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According to Jon Khoury, the executive director of Cottonwood Center for the Arts, “relevance” is the most important obligation artists (and arts organizations) have to their community. So instead of planning shows years in advance, Cottonwood leaves room to adjust and adapt, making sure they’re responsive to what the community needs and wants.

In 2019, Cottonwood had around 72,000 visitors; this year, they believe they’ve exceeded that number. “It’s just been a steady kind of increase,” says Khoury. “What I attribute that to is giving people something that they actually want, artistically and culturally, and knowing that that is our obligation. So we’re not force-feeding people with what we think is culturally important, we are giving people the opportunity to indicate to us what’s important. And then, in turn, us giving [artists] an opportunity ... to show them here.”

Cottonwood Center for the Arts, a 24-year-old nonprofit arts organization, has eight formal employees and over 50 paid instructors. Currently, there are 80 small businesses (and 104 artists) in the building that rely on the center to conduct their business. To put this in perspective, when Khoury first started at Cottonwood, in 2012, there were only 14. Today, the Cottonwood waiting list is approaching 400 people.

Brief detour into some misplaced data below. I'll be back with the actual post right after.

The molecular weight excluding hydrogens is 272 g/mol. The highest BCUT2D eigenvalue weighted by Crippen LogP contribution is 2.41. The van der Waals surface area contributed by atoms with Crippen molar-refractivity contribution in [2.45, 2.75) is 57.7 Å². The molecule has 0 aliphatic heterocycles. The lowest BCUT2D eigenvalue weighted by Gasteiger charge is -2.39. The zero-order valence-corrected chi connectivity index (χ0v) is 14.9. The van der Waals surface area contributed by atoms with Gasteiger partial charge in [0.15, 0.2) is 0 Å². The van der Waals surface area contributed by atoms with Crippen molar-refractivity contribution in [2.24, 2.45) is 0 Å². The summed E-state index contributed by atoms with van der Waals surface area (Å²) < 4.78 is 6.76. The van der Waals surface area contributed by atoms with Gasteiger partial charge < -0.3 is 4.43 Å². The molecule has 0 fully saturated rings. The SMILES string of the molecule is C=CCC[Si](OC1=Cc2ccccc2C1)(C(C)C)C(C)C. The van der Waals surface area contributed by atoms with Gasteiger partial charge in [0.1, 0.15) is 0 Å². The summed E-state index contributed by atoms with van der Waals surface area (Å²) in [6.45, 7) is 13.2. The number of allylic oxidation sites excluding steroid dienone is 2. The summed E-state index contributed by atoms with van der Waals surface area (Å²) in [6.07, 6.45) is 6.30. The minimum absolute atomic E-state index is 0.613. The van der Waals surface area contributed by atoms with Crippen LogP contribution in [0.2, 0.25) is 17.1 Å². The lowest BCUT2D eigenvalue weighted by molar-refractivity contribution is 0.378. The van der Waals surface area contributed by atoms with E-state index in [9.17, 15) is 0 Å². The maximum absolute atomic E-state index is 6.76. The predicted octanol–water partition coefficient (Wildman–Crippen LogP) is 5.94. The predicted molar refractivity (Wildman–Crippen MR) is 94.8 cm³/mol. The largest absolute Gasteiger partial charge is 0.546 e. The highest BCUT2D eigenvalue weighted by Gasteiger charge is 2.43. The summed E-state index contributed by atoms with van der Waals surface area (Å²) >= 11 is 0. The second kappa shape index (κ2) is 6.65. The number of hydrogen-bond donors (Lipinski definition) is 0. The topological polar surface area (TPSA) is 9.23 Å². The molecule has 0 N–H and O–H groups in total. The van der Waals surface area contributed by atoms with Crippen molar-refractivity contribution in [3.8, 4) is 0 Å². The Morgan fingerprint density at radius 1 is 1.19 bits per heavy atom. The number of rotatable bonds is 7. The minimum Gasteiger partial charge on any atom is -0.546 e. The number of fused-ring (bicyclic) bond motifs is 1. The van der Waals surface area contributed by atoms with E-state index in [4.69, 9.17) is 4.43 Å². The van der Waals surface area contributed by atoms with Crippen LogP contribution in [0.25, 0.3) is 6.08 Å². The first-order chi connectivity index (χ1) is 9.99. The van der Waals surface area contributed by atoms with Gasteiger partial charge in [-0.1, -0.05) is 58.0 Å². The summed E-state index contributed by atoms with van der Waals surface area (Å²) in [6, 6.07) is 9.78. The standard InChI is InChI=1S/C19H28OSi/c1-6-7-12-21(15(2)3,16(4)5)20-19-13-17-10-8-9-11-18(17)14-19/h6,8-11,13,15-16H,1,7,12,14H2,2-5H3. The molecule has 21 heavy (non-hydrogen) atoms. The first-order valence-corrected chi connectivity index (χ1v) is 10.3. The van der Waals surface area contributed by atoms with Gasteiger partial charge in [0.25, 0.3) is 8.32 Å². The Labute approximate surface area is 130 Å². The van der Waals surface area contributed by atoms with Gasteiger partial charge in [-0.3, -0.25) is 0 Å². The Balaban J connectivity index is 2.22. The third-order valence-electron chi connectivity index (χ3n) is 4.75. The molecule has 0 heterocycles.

“In my first nine years, we never asked for a dime to run this place,” says Khoury. “Because my argument [is] that the arts, in many cases [though] not in all, should be able to offer a service or a product or program that is interesting enough that the community will engage financially with it.”

But ultimately, the demand for Cottonwood space, products and programming is simply more than the center can accommodate — “because there’s only 24 hours in a day, there’s only 37,500 square feet, our staff is only here from 10 to 6 every day,” says Khoury.

While Cottonwood isn’t necessarily looking to move into a bigger space, they are considering other ways to expand their offerings: extending their hours of operation, hiring on more staff, making improvements to the building and expanding the footprint of the center. (Cottonwood has an alleyway project underway, a 6,000-square-foot outdoor space that will be up and running by spring.) This year, the organization is participating in the Give! Campaign so they can implement some of these changes and, in doing so, better serve the community.

“If the demand is there, we try to meet that demand, no matter what,” says Khoury. “And [we] will basically stop at nothing to make that happen. Any type of support we do get from the outside makes it even more feasible to do things like that.” 

Anna Fiorino is a graduate from San Diego State University. She is a journalist with (more than three but less than twenty) years of experience. In her free time, she edits novels.